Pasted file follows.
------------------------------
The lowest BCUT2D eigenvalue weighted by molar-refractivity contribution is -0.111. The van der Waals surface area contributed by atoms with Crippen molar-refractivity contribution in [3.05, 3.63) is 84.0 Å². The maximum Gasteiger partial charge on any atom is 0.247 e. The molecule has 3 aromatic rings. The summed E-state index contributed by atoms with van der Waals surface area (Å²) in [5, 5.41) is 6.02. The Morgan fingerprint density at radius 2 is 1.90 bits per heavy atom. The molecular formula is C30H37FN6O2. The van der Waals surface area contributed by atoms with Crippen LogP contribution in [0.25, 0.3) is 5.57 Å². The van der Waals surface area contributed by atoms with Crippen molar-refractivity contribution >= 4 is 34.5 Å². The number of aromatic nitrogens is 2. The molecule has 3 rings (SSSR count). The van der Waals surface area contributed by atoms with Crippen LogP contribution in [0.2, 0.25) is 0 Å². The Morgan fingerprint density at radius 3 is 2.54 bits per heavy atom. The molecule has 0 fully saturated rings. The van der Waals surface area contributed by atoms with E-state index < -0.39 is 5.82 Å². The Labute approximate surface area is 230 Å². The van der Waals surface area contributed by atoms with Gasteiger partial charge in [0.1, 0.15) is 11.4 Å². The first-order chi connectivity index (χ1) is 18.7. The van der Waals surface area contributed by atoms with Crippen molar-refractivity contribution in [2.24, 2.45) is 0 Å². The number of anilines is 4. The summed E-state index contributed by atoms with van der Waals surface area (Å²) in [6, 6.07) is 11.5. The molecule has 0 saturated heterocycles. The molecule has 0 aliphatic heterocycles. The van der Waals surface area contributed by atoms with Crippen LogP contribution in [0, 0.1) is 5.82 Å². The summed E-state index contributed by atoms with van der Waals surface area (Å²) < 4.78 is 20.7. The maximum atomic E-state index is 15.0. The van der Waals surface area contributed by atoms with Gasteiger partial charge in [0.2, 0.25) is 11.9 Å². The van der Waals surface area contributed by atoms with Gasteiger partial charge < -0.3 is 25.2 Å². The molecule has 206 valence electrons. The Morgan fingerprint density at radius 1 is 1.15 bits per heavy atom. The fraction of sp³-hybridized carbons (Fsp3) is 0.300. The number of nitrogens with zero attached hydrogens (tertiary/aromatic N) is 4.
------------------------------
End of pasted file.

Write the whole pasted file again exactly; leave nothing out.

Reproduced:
The lowest BCUT2D eigenvalue weighted by molar-refractivity contribution is -0.111. The van der Waals surface area contributed by atoms with Crippen molar-refractivity contribution in [3.05, 3.63) is 84.0 Å². The maximum Gasteiger partial charge on any atom is 0.247 e. The molecule has 3 aromatic rings. The summed E-state index contributed by atoms with van der Waals surface area (Å²) in [5, 5.41) is 6.02. The Morgan fingerprint density at radius 2 is 1.90 bits per heavy atom. The molecular formula is C30H37FN6O2. The van der Waals surface area contributed by atoms with Crippen LogP contribution in [0.25, 0.3) is 5.57 Å². The van der Waals surface area contributed by atoms with Crippen molar-refractivity contribution >= 4 is 34.5 Å². The number of aromatic nitrogens is 2. The molecule has 3 rings (SSSR count). The van der Waals surface area contributed by atoms with Crippen LogP contribution in [0.2, 0.25) is 0 Å². The Morgan fingerprint density at radius 3 is 2.54 bits per heavy atom. The molecule has 0 fully saturated rings. The van der Waals surface area contributed by atoms with E-state index < -0.39 is 5.82 Å². The Labute approximate surface area is 230 Å². The van der Waals surface area contributed by atoms with Gasteiger partial charge in [0.1, 0.15) is 11.4 Å². The first-order chi connectivity index (χ1) is 18.7. The van der Waals surface area contributed by atoms with Crippen molar-refractivity contribution in [2.24, 2.45) is 0 Å². The number of anilines is 4. The summed E-state index contributed by atoms with van der Waals surface area (Å²) in [6, 6.07) is 11.5. The molecule has 0 saturated heterocycles. The molecule has 0 aliphatic heterocycles. The van der Waals surface area contributed by atoms with Crippen LogP contribution in [0, 0.1) is 5.82 Å². The summed E-state index contributed by atoms with van der Waals surface area (Å²) < 4.78 is 20.7. The maximum atomic E-state index is 15.0. The van der Waals surface area contributed by atoms with Gasteiger partial charge in [0.2, 0.25) is 11.9 Å². The van der Waals surface area contributed by atoms with Gasteiger partial charge < -0.3 is 25.2 Å². The molecule has 206 valence electrons. The Morgan fingerprint density at radius 1 is 1.15 bits per heavy atom. The fraction of sp³-hybridized carbons (Fsp3) is 0.300. The number of nitrogens with zero attached hydrogens (tertiary/aromatic N) is 4.